|SPORTS & WELLNESS|
TRPs and a tourney
Summer workouts are not
without their share of misconceptions. Hereís busting some myths . . .
TRPs and a tourney
I have a confession to make. I am still not quite sure what Twitter does, and what tweets are. Also, since this invariably reads like a catfight, Iím not sure why the medium is not Spitter, which sends out oodles of 'speets' at targets.
But a stinker by any name would still smell as awful and from a readerís point of view, the best thing that possibly happened to IPL 4 was the tweet nothings that Shane Warne, Lalit Modi and Sanjay Dixit sprayed at each other. Way, way better than the smooching contest in the Royal Challengers box, Shah Rukh Khanís Lhasa apso hairdo, or the Preity pep talk.
The IPL was getting boring, letís face it. Ten teams playing 14 matches each (at least) for four slots, out of which one team would go to the final, winning just one match, while the other three would have chances to play two to get to the final and then there are three teams which will go to the Champions League or whatever.
One never thought that India would ever see too much of cricket, but there is indeed such a thing. This event has been going on for so long that the forms of players have gone up, down and sideways and they, as of today, donít know where they stand.
This whole Warne-Modi-Dixit business, however, comes as a bit of a boost for the organisers and TV rights holders though, since it injects a little interest into what was largely becoming an exercise in too much, too long and too confusing.
That fair cheerleader lass should also be congratulated, since her blog also added some masala to a waning concoction.
When the IPL began, the deal was that while each side would have foreign players, the local talent would be showcased and promoted to create a database for the Indian team. All of this was in theory a good concept, but when it came to the business end of things, the people who were selected for the Indian contingent for the T20 and ODI series in the West Indies were pretty much the same chaps who would have been selected anyway, give or take a few. So essentially, all the youngsters who busted their guts over the past two months are still doing the same ó being termed great discoveries, but not great enough to make it to the Blue Team.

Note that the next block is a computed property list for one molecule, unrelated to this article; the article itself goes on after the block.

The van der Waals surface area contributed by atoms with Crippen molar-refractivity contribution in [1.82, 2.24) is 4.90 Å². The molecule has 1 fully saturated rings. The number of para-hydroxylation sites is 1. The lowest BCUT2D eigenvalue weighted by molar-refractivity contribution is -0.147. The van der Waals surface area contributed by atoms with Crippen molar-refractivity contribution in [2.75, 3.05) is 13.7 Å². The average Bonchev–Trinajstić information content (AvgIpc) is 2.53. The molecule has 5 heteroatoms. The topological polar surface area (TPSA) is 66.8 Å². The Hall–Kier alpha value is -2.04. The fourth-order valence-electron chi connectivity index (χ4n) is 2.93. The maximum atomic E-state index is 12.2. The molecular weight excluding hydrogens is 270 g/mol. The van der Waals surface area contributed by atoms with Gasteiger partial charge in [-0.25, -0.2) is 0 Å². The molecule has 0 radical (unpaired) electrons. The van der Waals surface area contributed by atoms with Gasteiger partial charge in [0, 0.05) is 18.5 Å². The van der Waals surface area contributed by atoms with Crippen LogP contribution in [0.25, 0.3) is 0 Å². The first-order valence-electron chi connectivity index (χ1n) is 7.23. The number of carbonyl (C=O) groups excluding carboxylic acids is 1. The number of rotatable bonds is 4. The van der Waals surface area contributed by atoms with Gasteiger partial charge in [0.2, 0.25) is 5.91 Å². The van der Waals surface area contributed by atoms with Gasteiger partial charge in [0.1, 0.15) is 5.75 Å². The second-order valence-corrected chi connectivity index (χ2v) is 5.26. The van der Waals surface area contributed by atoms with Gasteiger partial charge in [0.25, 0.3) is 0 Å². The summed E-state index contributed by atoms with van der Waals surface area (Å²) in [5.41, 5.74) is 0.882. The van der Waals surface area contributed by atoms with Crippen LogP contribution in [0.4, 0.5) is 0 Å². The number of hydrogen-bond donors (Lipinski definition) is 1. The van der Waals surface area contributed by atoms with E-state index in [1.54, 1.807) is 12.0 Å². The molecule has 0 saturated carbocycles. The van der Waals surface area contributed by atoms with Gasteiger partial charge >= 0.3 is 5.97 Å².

But letís not talk about the morose stuff, shall we? Letís talk of the Ďfuní that the IPL is.
There is no doubt that watching some of this stuff is indeed fun. Take a look at Chris Gayle, the slumbering West Indian, who hits sixes in his dreams and dreams all the time. That surely is fun, unless of course you are the bowler. Also fun were the ever-increasing instances of catches being dropped and run-outs being missed from ridiculous distances like six inches. All part of the losing and regaining form, this.
Now, for some of the other big names in the business. It is indeed a shame to have V. V. S. Laxman warming the Kochi Tuskers benches. The man is an absolute artiste with the bat, but face it, T20 is not his cup of tea.
Then we have Sourav Ganguly, who suddenly appeared in the Pune Warriors ranks and was out, once again, to prove that Dada, like Gabbar Singh and Rajnikant, can only be beaten by Dada. Rahul Dravid is trying hard, but like me and Twitter, trips up frequently.
Then there is Andrew Symonds. His best act is reserved for Harbhajan Singh, at whom he smiles like a wincing tiger. I am tempted to name another animal, but will refrain.
In all, IPL isnít to be taken too
seriously. The ego clashes between Warne and Dixit (with Modi playing
Narad from the open seas somewhere) is also part of the same fun and